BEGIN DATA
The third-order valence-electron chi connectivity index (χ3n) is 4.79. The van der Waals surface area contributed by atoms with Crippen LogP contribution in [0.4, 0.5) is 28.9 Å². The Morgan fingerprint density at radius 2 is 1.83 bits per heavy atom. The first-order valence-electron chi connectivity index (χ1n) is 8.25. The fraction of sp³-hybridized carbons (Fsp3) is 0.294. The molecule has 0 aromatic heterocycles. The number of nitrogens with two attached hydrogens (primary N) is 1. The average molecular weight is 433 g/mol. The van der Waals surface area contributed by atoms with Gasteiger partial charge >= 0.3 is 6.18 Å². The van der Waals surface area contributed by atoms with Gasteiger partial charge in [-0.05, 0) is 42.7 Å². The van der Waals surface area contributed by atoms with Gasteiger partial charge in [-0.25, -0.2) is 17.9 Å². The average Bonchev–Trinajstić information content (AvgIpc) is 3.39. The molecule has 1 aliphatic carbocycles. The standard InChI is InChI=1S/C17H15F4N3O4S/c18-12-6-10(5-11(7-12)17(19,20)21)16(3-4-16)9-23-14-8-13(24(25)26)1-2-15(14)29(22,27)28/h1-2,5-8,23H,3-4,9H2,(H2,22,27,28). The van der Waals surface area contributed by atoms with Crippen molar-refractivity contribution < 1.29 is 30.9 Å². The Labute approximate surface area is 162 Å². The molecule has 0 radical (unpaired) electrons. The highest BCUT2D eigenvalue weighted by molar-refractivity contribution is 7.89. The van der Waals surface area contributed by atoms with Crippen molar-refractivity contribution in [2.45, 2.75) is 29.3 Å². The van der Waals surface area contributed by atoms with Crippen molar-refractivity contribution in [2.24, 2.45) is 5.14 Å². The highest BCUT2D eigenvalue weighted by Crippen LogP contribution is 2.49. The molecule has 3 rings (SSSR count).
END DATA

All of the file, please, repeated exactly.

The third-order valence-electron chi connectivity index (χ3n) is 4.79. The van der Waals surface area contributed by atoms with Crippen LogP contribution in [0.4, 0.5) is 28.9 Å². The Morgan fingerprint density at radius 2 is 1.83 bits per heavy atom. The first-order valence-electron chi connectivity index (χ1n) is 8.25. The fraction of sp³-hybridized carbons (Fsp3) is 0.294. The molecule has 0 aromatic heterocycles. The number of nitrogens with two attached hydrogens (primary N) is 1. The average molecular weight is 433 g/mol. The van der Waals surface area contributed by atoms with Gasteiger partial charge >= 0.3 is 6.18 Å². The van der Waals surface area contributed by atoms with Gasteiger partial charge in [-0.05, 0) is 42.7 Å². The van der Waals surface area contributed by atoms with Gasteiger partial charge in [-0.25, -0.2) is 17.9 Å². The average Bonchev–Trinajstić information content (AvgIpc) is 3.39. The molecule has 1 aliphatic carbocycles. The standard InChI is InChI=1S/C17H15F4N3O4S/c18-12-6-10(5-11(7-12)17(19,20)21)16(3-4-16)9-23-14-8-13(24(25)26)1-2-15(14)29(22,27)28/h1-2,5-8,23H,3-4,9H2,(H2,22,27,28). The van der Waals surface area contributed by atoms with Crippen molar-refractivity contribution < 1.29 is 30.9 Å². The Labute approximate surface area is 162 Å². The molecule has 0 radical (unpaired) electrons. The highest BCUT2D eigenvalue weighted by molar-refractivity contribution is 7.89. The van der Waals surface area contributed by atoms with Crippen molar-refractivity contribution in [2.45, 2.75) is 29.3 Å². The van der Waals surface area contributed by atoms with Crippen molar-refractivity contribution in [2.24, 2.45) is 5.14 Å². The highest BCUT2D eigenvalue weighted by Crippen LogP contribution is 2.49. The molecule has 3 rings (SSSR count).